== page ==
Back home, Adam and Matt are watching football, and I’m starting to come down off the SDTACWAMS. Suddenly, I’m struck with a brilliant idea. I should hit up a few of the other, more high-end grocery stores and see what kind of swag I can score there! A scavenger after my own heart, Julie graciously agrees to escort me on my adventure.

The smell of patchoulie drenched Yuppies parading as hippies permeates as we enter the clean and colorful world of Whole foods. All shapes and sizes of overpriced tropical flowers and organic produce flood the eye with a rainbow of unnaturally natural reds, greens, yellows, violets, and oranges. The unchecked, and unvaccinated children of parents who don’t believe in discipline run amok as they child-handle the posh fruits and vegetables that they’ll later reject, throwing them in their parents' faces, screaming for Chicken McNuggets. I forgive the Yippies their contrary ways, and not just because they're paying for all the free samples I’m about to dig in to. It’s actually kind of cute how the color in their face matches their tie-dyed shirts as they yell in the face of the produce workers, demanding to know why there isn’t any Blueberry Pom today.

Julie and I gorge ourselves on two types of oranges, apple cider, tilapia in a dill cream sauce, hummus, some sort of weird cheesy crab dip, carrots in two separate kinds of ginger miso dip, salmon salad, some fresh baked bread, pannatone, and some tortilla chips (they were all out of salsa.) We buy nothing since (1) we never intended to, and (2) even if we had intended to, we were full now.

Although apparently not enough to invoke immunity from instant karma, I offer to let Julie wait in the store while I get the car, since it‘s raining fairly hard, and she has charitably agreed to accompany me on the tour d’ samples. Unable to locate my bright blue vehicle, I walk up and down the rows, finally locating the car, but then having to dig around in my gigantor purse for the keys. Wet, but not deterred, we head on over to Trader Joe’s to “sample” the local fare.

Besides being known for its beloved “Two-buck Chuck,” Trader Joes, the K-Mart of organic foods markets, is as fun and happy as a chain supermarket can get. The employees all wear Hawiian shirts to match the tropical murals on the walls. With a surprisingly nice price to delicious ratio, Trader Joe’s only drawback is the somewhat limited selection. On sample day, however, TJ’s doesn’t fail me. Their only sample is a green curry meatball, but I eat four of them to make up for the lack of variety.

Today, I enter an all new level of grocer enlightenment. Up until this point, I had been all too blind to the fact that Kroger has been robbing me of the free samples I deserve. But I’ll probably keep shopping there, since I’m afraid of getting the measles, mumps, or rubella.†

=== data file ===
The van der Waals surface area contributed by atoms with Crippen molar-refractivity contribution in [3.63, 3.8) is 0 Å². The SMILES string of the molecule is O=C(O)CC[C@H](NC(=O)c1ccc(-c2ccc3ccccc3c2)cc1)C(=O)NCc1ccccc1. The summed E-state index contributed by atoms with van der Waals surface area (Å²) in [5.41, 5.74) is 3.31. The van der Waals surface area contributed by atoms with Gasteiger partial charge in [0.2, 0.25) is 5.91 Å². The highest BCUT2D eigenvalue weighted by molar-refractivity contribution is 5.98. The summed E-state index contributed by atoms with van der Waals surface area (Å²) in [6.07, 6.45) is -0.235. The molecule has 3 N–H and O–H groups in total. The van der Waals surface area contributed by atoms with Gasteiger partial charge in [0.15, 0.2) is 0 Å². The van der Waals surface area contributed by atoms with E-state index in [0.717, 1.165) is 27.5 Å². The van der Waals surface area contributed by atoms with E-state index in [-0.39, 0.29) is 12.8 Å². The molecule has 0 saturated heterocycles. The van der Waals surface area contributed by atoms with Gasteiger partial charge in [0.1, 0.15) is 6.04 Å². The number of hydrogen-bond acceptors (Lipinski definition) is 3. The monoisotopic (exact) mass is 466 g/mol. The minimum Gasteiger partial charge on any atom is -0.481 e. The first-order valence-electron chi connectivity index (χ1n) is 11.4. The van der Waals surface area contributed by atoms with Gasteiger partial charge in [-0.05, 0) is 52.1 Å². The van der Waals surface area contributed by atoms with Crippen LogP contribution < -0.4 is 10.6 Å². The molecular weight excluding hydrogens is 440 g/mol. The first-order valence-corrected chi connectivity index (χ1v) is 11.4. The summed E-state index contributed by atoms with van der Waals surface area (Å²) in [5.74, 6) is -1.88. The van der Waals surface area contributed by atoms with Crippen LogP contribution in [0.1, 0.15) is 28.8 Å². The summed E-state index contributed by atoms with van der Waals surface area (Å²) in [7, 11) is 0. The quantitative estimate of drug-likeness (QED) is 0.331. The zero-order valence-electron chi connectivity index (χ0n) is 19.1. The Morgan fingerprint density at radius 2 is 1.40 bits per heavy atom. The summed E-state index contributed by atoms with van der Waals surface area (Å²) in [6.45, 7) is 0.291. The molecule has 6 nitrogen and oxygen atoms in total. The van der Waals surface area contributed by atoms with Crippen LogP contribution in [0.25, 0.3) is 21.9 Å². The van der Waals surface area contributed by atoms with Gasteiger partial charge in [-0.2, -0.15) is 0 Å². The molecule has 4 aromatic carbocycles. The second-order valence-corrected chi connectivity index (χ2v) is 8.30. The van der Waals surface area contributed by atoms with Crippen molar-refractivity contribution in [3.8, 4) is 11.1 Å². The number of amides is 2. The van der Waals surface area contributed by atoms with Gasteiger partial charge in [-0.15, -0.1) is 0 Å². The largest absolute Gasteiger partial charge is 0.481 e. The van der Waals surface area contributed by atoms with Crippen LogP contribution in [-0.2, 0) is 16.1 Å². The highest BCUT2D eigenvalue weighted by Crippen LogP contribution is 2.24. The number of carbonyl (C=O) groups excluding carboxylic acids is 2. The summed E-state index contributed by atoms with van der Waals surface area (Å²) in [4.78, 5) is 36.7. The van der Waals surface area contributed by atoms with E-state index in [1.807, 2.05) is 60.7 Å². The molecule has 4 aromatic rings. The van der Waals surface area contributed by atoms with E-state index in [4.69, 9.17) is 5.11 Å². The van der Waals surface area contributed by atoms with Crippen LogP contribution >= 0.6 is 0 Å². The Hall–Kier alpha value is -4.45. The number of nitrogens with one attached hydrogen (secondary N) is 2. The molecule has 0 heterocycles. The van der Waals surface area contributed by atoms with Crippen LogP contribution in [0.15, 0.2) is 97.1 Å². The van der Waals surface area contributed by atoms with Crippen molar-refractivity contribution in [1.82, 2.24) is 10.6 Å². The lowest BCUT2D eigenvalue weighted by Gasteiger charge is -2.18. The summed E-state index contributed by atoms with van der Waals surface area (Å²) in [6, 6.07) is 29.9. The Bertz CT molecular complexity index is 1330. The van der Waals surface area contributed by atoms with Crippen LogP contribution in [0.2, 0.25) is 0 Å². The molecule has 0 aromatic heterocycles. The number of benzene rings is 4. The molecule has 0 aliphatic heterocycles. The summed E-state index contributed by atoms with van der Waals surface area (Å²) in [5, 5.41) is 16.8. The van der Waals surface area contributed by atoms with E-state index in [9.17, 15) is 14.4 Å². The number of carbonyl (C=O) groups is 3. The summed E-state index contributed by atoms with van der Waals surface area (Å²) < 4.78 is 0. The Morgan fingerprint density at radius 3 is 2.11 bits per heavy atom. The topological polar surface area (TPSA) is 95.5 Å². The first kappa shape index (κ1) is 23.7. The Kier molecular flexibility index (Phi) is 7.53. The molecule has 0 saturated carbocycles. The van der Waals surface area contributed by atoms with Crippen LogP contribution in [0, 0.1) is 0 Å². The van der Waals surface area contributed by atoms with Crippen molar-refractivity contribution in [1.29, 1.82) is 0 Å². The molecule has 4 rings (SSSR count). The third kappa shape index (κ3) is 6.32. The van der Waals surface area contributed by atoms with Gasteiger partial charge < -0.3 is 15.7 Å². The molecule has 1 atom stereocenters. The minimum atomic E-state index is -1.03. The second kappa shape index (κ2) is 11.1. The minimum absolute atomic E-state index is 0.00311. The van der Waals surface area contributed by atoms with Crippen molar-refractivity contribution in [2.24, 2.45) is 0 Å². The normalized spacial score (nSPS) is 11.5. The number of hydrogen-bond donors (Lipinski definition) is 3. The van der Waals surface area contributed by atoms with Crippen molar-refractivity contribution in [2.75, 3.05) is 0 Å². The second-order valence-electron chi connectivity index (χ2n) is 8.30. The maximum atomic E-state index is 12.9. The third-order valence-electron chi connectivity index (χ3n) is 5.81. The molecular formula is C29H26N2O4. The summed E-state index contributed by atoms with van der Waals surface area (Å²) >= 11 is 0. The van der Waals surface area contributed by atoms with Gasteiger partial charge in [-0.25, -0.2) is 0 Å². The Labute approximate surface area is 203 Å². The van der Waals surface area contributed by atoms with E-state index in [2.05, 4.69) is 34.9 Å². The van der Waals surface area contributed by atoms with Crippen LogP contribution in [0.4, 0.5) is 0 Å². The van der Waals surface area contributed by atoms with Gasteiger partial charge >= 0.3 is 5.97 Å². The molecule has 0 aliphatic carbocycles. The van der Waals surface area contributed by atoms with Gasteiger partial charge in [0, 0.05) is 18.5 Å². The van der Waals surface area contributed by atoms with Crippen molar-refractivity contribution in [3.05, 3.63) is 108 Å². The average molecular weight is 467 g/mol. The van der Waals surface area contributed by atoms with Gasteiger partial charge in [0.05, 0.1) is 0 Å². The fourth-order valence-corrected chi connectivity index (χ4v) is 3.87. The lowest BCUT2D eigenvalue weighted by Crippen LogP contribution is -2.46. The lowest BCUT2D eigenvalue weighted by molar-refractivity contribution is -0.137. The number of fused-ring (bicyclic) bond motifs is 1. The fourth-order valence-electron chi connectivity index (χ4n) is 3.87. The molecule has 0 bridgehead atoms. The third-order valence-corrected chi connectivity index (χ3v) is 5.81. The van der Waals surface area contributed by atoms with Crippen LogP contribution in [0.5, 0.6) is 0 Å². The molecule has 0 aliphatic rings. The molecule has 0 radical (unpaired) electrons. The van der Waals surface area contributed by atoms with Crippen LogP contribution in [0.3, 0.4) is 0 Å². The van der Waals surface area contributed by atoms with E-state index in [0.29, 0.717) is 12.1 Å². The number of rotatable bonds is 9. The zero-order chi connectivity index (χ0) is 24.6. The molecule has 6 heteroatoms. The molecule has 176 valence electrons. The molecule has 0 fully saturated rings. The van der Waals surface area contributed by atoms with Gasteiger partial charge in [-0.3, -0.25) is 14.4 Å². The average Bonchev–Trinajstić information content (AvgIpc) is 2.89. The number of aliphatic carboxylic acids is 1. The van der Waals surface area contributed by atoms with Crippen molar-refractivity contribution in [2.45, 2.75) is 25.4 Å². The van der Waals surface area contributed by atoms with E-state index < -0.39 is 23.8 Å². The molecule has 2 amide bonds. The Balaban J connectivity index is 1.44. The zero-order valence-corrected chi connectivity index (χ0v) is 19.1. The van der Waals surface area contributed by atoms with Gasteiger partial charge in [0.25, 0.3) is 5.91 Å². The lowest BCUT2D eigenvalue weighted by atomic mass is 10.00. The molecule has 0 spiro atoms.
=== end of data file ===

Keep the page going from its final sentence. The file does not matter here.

Best in Show goes to whole foods for taste, diversity, presentation, and quality.



  1. Sunday morning is also an excellent time for samples at whole foods. Get there a leetle before 11, and you'll get the food they've prepared for the after-(Unitarian Universalist) church crowd.

    I'm talking good shit, too. One time I got snausages and scrambled eggs.


  2. Good thing don't live in BC; it would cost you $30 in gas to get to a sample store.

    You should find someone with a Costco card and tag along.

  3. Have you consider the free soup kitchens in your area?

  4. I am perplexed at the seeming contradiction between refusing an Oreo (in exchange for platelets, no less) and increasing your carbon-footprint driving around looking for sample food. It would seem that your objective (life as someone who has access to but thirty dollars of food per month) is not consistent with the sampling. Putting aside the "can the 30 dollar a month person afford the car and gas to do that" issue, I tend to think that Whole Foods, Publix, etc. would ever so subtly weed out "the homeless" looking for SDTACWAMS.

  5. Last Saturday Elizabeth and I did this same thing only just at Publix and TJ's, because we were in the mood to cook stuff. TJ's had lobster ravioli which was delicious, but then when we went to buy some all the packs had mold growing on them.

  6. That was a great day for us! Who needs "deals" at Old Navy when there are amazing free samples to be had at Whole Foods. We should do it again sometime.